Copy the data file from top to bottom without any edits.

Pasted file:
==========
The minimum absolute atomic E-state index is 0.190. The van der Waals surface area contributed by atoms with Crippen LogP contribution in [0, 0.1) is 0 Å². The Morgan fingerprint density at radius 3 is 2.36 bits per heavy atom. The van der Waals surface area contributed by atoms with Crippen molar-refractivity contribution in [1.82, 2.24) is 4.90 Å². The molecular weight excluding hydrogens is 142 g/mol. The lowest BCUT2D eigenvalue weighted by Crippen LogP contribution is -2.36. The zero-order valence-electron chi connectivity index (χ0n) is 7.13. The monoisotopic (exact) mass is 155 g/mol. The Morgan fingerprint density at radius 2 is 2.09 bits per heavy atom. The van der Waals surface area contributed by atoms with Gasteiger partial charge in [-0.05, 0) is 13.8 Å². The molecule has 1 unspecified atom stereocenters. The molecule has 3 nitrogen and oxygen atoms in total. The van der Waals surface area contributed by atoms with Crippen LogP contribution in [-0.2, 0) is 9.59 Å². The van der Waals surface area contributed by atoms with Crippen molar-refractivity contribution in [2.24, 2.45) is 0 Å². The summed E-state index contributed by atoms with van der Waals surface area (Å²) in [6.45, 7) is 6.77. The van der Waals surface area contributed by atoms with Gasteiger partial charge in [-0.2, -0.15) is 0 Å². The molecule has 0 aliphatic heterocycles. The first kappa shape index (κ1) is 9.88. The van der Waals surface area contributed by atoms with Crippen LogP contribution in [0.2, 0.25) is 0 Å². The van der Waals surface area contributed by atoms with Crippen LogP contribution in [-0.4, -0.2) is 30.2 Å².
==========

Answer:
The minimum absolute atomic E-state index is 0.190. The van der Waals surface area contributed by atoms with Crippen LogP contribution in [0, 0.1) is 0 Å². The Morgan fingerprint density at radius 3 is 2.36 bits per heavy atom. The van der Waals surface area contributed by atoms with Crippen molar-refractivity contribution in [1.82, 2.24) is 4.90 Å². The molecular weight excluding hydrogens is 142 g/mol. The lowest BCUT2D eigenvalue weighted by Crippen LogP contribution is -2.36. The zero-order valence-electron chi connectivity index (χ0n) is 7.13. The monoisotopic (exact) mass is 155 g/mol. The Morgan fingerprint density at radius 2 is 2.09 bits per heavy atom. The van der Waals surface area contributed by atoms with Gasteiger partial charge in [-0.05, 0) is 13.8 Å². The molecule has 1 unspecified atom stereocenters. The molecule has 3 nitrogen and oxygen atoms in total. The van der Waals surface area contributed by atoms with Crippen LogP contribution in [-0.2, 0) is 9.59 Å². The van der Waals surface area contributed by atoms with Crippen molar-refractivity contribution in [2.24, 2.45) is 0 Å². The summed E-state index contributed by atoms with van der Waals surface area (Å²) in [6.45, 7) is 6.77. The van der Waals surface area contributed by atoms with Gasteiger partial charge in [-0.2, -0.15) is 0 Å². The molecule has 0 aliphatic heterocycles. The first kappa shape index (κ1) is 9.88. The van der Waals surface area contributed by atoms with Crippen LogP contribution in [0.2, 0.25) is 0 Å². The van der Waals surface area contributed by atoms with Crippen LogP contribution in [-0.4, -0.2) is 30.2 Å².